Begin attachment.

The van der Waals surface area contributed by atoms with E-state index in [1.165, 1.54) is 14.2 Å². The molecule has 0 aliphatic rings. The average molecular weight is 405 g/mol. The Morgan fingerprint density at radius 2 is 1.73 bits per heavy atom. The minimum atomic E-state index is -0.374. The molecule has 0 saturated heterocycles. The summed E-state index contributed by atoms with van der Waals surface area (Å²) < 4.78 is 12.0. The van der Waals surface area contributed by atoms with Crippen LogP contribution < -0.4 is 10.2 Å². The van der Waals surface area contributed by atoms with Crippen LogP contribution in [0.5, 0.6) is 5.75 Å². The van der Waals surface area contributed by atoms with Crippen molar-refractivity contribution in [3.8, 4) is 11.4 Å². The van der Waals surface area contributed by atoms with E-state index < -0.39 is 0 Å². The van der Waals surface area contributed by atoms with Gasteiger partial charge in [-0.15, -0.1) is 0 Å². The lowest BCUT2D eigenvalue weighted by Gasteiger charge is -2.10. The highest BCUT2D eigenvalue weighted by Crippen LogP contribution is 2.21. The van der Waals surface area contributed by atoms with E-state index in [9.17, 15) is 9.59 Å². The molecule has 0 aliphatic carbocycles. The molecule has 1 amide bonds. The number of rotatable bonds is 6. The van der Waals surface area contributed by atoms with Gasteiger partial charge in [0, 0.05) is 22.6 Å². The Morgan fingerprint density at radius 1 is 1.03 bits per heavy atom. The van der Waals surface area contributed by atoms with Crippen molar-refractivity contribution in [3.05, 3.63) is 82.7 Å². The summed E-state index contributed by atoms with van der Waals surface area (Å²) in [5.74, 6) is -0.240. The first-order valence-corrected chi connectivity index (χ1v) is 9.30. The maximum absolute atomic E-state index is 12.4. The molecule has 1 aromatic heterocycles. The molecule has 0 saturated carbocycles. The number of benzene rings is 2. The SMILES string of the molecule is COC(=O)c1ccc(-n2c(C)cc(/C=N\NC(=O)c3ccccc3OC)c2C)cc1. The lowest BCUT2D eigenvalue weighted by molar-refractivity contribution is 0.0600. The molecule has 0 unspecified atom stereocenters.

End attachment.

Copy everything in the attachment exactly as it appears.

The van der Waals surface area contributed by atoms with E-state index in [1.165, 1.54) is 14.2 Å². The molecule has 0 aliphatic rings. The average molecular weight is 405 g/mol. The Morgan fingerprint density at radius 2 is 1.73 bits per heavy atom. The minimum atomic E-state index is -0.374. The molecule has 0 saturated heterocycles. The summed E-state index contributed by atoms with van der Waals surface area (Å²) < 4.78 is 12.0. The van der Waals surface area contributed by atoms with Crippen LogP contribution < -0.4 is 10.2 Å². The van der Waals surface area contributed by atoms with Crippen LogP contribution in [0.5, 0.6) is 5.75 Å². The van der Waals surface area contributed by atoms with Crippen molar-refractivity contribution in [3.8, 4) is 11.4 Å². The van der Waals surface area contributed by atoms with E-state index < -0.39 is 0 Å². The van der Waals surface area contributed by atoms with Gasteiger partial charge in [-0.15, -0.1) is 0 Å². The lowest BCUT2D eigenvalue weighted by Gasteiger charge is -2.10. The highest BCUT2D eigenvalue weighted by Crippen LogP contribution is 2.21. The van der Waals surface area contributed by atoms with E-state index in [9.17, 15) is 9.59 Å². The molecule has 0 aliphatic carbocycles. The molecule has 1 amide bonds. The number of rotatable bonds is 6. The van der Waals surface area contributed by atoms with Gasteiger partial charge in [0, 0.05) is 22.6 Å². The Morgan fingerprint density at radius 1 is 1.03 bits per heavy atom. The van der Waals surface area contributed by atoms with Crippen molar-refractivity contribution in [3.05, 3.63) is 82.7 Å². The summed E-state index contributed by atoms with van der Waals surface area (Å²) in [5.74, 6) is -0.240. The first-order valence-corrected chi connectivity index (χ1v) is 9.30. The maximum absolute atomic E-state index is 12.4. The molecule has 1 aromatic heterocycles. The molecule has 0 saturated carbocycles. The number of benzene rings is 2. The SMILES string of the molecule is COC(=O)c1ccc(-n2c(C)cc(/C=N\NC(=O)c3ccccc3OC)c2C)cc1. The lowest BCUT2D eigenvalue weighted by molar-refractivity contribution is 0.0600. The molecule has 0 unspecified atom stereocenters.